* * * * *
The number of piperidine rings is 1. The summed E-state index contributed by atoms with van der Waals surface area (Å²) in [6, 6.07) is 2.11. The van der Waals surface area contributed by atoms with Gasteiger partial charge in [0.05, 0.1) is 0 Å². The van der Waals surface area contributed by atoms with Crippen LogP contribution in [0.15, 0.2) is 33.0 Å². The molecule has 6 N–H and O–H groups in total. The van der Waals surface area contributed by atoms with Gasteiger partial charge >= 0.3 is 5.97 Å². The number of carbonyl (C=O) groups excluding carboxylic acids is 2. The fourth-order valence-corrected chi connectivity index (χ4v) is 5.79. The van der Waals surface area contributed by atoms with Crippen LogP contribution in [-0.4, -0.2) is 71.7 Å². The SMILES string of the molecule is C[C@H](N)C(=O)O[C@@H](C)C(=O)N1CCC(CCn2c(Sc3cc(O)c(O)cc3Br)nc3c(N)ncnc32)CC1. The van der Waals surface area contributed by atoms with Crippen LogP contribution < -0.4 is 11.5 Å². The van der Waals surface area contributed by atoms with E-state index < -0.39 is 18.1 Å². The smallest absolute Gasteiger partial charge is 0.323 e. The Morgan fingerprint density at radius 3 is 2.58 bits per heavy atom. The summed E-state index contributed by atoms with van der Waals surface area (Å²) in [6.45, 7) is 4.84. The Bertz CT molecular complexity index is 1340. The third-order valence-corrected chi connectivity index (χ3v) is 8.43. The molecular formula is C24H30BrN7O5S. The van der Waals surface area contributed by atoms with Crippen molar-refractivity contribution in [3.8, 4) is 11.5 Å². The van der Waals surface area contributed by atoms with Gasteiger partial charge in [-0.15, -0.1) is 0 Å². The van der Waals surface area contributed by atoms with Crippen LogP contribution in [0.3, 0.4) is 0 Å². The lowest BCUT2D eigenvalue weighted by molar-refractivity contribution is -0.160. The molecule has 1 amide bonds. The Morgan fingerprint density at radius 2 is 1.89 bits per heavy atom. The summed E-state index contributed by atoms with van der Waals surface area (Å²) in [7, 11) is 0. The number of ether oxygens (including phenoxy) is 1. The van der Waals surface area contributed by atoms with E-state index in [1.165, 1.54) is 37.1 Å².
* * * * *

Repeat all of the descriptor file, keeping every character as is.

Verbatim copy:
The number of piperidine rings is 1. The summed E-state index contributed by atoms with van der Waals surface area (Å²) in [6, 6.07) is 2.11. The van der Waals surface area contributed by atoms with Gasteiger partial charge in [0.05, 0.1) is 0 Å². The van der Waals surface area contributed by atoms with Crippen LogP contribution in [0.15, 0.2) is 33.0 Å². The molecule has 6 N–H and O–H groups in total. The van der Waals surface area contributed by atoms with Gasteiger partial charge >= 0.3 is 5.97 Å². The number of carbonyl (C=O) groups excluding carboxylic acids is 2. The fourth-order valence-corrected chi connectivity index (χ4v) is 5.79. The van der Waals surface area contributed by atoms with Crippen LogP contribution in [-0.4, -0.2) is 71.7 Å². The SMILES string of the molecule is C[C@H](N)C(=O)O[C@@H](C)C(=O)N1CCC(CCn2c(Sc3cc(O)c(O)cc3Br)nc3c(N)ncnc32)CC1. The van der Waals surface area contributed by atoms with Crippen LogP contribution < -0.4 is 11.5 Å². The van der Waals surface area contributed by atoms with E-state index < -0.39 is 18.1 Å². The smallest absolute Gasteiger partial charge is 0.323 e. The Morgan fingerprint density at radius 3 is 2.58 bits per heavy atom. The summed E-state index contributed by atoms with van der Waals surface area (Å²) in [6.45, 7) is 4.84. The Bertz CT molecular complexity index is 1340. The third-order valence-corrected chi connectivity index (χ3v) is 8.43. The molecular formula is C24H30BrN7O5S. The van der Waals surface area contributed by atoms with Crippen molar-refractivity contribution in [3.8, 4) is 11.5 Å². The van der Waals surface area contributed by atoms with Gasteiger partial charge in [-0.15, -0.1) is 0 Å². The van der Waals surface area contributed by atoms with Crippen LogP contribution in [0.3, 0.4) is 0 Å². The lowest BCUT2D eigenvalue weighted by molar-refractivity contribution is -0.160. The molecule has 1 amide bonds. The Morgan fingerprint density at radius 2 is 1.89 bits per heavy atom. The summed E-state index contributed by atoms with van der Waals surface area (Å²) in [7, 11) is 0. The number of ether oxygens (including phenoxy) is 1. The van der Waals surface area contributed by atoms with E-state index in [1.165, 1.54) is 37.1 Å².